A new study by UC Agriculture and Natural Resources’ Cooperative Extension in Southern California and UC Agricultural Issues Center investigated the costs and returns of establishing and producing avocados (high-density planting) in California, San Diego County. Avocado has been one of the prominent crops produced in southern California since the early 1950s. California avocado production reached peak in 1987/88 with about 76,307 acres. San Diego had been the leading producer accounting for about 60% of the acreage. However, there has been a continuous decline of acreage and production of the crop in this county, beginning in the early 1980s. This is because of the expansion of urban development that has increased the cost of producing the crop and especially the cost of water that reached $2,000 per acre-foot in 2020 challenged the sustainability of the industry in the County. High density planting increases profitability of avocado production given there is suitable land for high-density orchard development.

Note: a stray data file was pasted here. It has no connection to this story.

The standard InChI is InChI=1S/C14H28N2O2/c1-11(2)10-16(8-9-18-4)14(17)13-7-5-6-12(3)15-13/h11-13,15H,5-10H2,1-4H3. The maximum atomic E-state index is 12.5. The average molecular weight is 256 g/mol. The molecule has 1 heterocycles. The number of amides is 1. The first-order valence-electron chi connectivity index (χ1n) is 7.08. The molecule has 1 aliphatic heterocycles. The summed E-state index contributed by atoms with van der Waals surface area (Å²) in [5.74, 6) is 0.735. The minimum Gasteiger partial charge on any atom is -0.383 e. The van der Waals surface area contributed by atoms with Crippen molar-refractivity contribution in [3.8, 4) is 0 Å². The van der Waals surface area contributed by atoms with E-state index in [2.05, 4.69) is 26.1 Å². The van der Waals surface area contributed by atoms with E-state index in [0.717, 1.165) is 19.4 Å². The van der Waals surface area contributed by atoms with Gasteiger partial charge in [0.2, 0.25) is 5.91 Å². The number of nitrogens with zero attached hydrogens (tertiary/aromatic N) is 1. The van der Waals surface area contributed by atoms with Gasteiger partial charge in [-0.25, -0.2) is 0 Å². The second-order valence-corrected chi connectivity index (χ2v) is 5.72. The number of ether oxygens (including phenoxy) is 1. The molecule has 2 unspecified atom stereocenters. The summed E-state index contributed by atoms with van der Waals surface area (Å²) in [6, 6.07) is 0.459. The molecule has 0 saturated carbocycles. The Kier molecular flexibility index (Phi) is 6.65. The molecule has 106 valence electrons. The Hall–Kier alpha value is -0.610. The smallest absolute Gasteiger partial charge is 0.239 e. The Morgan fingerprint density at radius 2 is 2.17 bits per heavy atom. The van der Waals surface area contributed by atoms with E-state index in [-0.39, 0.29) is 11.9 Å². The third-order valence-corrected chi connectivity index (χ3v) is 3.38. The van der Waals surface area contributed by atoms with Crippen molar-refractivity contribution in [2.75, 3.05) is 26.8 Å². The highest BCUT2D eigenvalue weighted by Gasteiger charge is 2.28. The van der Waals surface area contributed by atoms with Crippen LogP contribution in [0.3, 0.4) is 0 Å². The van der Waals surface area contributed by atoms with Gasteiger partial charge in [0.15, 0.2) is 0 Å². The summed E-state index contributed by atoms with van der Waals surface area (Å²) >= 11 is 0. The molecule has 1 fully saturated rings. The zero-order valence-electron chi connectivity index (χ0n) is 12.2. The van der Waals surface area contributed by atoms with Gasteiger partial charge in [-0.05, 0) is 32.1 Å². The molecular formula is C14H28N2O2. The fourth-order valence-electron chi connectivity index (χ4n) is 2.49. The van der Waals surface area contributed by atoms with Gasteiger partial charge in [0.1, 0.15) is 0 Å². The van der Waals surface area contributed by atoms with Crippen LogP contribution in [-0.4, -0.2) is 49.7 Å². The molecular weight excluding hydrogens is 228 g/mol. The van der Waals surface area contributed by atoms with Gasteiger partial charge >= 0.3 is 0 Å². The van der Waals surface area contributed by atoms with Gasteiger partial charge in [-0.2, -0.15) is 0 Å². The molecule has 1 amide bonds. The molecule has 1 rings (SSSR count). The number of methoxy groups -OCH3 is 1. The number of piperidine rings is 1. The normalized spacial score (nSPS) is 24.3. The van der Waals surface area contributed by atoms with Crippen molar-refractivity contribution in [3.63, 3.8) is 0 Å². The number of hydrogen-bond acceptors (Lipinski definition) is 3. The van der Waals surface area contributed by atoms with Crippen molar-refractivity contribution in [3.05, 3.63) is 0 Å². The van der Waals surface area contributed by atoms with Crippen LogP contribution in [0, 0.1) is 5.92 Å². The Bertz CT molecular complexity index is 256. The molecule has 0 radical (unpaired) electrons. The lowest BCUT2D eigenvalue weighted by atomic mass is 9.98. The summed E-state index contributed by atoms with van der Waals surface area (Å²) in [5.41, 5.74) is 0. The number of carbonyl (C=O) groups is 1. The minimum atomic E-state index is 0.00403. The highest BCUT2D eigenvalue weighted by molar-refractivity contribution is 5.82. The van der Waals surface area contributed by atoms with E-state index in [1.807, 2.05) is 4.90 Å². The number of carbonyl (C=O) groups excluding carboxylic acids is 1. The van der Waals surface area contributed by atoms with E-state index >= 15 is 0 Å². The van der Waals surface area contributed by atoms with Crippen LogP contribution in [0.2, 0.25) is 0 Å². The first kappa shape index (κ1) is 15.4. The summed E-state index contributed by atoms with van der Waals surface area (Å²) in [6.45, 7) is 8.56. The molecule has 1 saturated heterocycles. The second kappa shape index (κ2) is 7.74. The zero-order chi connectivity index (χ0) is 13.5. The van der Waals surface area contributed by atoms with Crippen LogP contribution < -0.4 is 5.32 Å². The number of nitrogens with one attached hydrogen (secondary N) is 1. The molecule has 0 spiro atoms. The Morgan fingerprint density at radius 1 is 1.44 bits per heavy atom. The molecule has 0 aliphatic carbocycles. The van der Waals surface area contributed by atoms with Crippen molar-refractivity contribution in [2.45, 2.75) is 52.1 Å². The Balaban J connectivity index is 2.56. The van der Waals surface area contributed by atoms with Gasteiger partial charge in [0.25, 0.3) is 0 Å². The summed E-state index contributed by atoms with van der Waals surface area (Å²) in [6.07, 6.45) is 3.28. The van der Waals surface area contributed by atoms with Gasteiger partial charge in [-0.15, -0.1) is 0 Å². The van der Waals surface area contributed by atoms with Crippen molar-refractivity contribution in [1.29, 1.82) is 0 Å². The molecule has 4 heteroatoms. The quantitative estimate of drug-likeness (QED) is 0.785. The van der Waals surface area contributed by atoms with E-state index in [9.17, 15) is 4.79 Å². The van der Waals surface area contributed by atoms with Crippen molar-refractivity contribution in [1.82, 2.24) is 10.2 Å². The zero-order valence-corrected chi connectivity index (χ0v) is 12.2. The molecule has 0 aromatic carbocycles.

The cost analysis describes production operations for avocados planted at 430 trees per acre, with an expected life span of 40 years. The study includes a detailed summary of costs and returns and a profitability analysis of gross margin, economic profit and a break-even ranging analysis table, which shows profits over a range of prices and yields.
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